Matthew 5:3 - How Is Your Spiritual Bank Account?
Mat.5:3: How Is Your Spiritual Bank Account?
CONTENT; What's in the verse; Translations; Paraphrase; Word
Mat 5:3 (KJV) Blessed are the poor in spirit: for theirs is the
kingdom of heaven.
Mat 5:3 (TEV) Happy are those who know they are spiritually
poor; the Kingdom of heaven belongs to them!
Mat 5:3 (NLT) God blesses those who realize their need for him,
for the Kingdom of Heaven is given to them.
Mat 5:3 (NEB) How blest are those who know their need of God;
the kingdom of Heaven is theirs.
Mat 5:3 (CWR) Happiness comes from having a humble attitude. If
you feel your need of God and trust Him, you have the kingdom of God
Each beatitude tells how to be blessed. "Blessed" means more
than happiness. It implies the fortunate or enviable state of those
who are in God's kingdom. The Beatitudes don't promise laughter,
pleasure, or earthly prosperity. To Jesus, "blessed" means the experience
of hope and joy, independent of outward circumstances. To find hope
and joy, the deepest form of happiness, follow Jesus no matter what
the cost. [Life Application SB]
Blessed: The Greek word was used in Greek literature, in the
Septuagint, and in the New Testament to describe the kind of happiness that
comes from receiving divine favor. [Nelson SB]
The beatitudes in effect say, "O the bliss of being a Christian!
O the joy of following Christ! O the sheer happiness of knowing
Jesus Christ as Master, Saviour and Lord!" . . . In Christianity there
is a godlike joy.
The Greek for blesses describes that joy which has its secret
within itself, that joy which is serene and untouchable, and
self-contained, that joy which is completely independent of all the chances and
the changes of life. The English word happiness gives its own case
away. It contains the root hap which means chance. Human happiness is
something which is dependent on the chances and the changes of life,
something which life may give and which life may also destroy. The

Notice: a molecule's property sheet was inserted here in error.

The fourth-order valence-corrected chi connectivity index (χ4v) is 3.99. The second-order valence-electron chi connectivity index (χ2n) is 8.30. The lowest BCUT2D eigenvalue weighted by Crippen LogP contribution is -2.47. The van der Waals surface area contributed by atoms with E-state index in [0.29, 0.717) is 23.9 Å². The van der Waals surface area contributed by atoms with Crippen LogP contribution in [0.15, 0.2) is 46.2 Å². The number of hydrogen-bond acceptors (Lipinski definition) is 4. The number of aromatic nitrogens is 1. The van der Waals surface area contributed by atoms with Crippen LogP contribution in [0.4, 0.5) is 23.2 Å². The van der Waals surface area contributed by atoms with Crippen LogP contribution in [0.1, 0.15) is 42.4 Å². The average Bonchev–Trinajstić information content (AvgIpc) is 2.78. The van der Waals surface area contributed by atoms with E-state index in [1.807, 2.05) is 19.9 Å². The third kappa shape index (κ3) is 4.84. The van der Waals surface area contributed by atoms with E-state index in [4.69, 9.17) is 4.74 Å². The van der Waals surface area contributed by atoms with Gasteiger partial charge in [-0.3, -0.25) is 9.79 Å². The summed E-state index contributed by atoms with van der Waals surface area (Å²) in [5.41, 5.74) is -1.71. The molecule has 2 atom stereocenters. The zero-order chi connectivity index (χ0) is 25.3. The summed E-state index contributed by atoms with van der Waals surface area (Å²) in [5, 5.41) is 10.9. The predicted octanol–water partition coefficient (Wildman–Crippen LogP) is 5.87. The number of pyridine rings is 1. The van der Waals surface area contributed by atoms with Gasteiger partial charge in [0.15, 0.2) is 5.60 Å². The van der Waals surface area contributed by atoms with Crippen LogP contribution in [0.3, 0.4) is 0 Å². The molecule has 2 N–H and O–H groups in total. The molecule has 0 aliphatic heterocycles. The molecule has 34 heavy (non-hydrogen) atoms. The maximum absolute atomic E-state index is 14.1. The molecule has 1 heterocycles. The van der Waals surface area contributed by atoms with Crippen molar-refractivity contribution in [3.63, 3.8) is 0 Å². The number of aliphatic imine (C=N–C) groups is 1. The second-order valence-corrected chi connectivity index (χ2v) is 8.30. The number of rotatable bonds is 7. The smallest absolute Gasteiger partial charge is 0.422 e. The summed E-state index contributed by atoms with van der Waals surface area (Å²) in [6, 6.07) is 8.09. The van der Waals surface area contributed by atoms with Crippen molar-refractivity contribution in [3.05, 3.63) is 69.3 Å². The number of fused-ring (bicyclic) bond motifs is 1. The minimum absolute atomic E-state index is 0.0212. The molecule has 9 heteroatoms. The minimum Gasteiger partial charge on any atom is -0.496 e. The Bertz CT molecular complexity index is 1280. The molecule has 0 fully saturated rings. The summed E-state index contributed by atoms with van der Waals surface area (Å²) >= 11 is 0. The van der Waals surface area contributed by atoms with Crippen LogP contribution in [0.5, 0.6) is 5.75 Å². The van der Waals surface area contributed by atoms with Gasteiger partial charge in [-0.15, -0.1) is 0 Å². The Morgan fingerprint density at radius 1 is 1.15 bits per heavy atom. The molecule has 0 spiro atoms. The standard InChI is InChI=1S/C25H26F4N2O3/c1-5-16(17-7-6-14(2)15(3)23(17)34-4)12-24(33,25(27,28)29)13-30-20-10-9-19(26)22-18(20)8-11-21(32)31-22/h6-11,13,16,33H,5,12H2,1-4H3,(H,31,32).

Christian blessedness is completely untouchable and unassailable. "No
one," said Jesus, "will take your joy from you" (Jn 16:22). The
beatitudes speak of that joy which seeks us through our pain, that joy
which sorrow and loss, and pain and grief, are powerless to touch,
that joy which shines through tears, and which nothing in life or
death can take away.
The world can win its joys, and the world can equally well lose
its joys. A change in fortune, a collapse in health, the failure of
a plan, the disappointment of an ambition, even a change in the
weather, can take away the fickle joy the world can give. But the
Christian has the serene and untouchable joy which comes from walking for
ever in the company and in the presence of Jesus Christ. [Barclay]
POOR IN SPIRIT
Poor in spirit. In contrast to the spiritually proud and
self-sufficient. [NIV SB]
Poor in spirit. Recognize their spiritual destitution and depend
on God. [Victor Bible Reader's Companion]
Poor in spirit. Those who live in dependence upon God alone.
[Cambridge Annotated SB]
Poor in spirit. To be poor in spirit is not to lack courage but
to acknowledge spiritual bankruptcy. It confesses one's
unworthiness before God and utter dependence on him. [Expositors Bible
Poor in spirit. Being "poor in spirit" means admitting that no
one can have spiritual wealth in and of themselves--that all are
dependent on God alone for spiritual salvation and daily grace. Such a
person aligns with God's will, even against the desires of his own.
[New Bible Companion]
Poor. a word indicating deep poverty. Here it refers to those
who are in dire spiritual poverty and sense keenly their need of the
things the kingdom of heaven has to offer. Those who do not feel their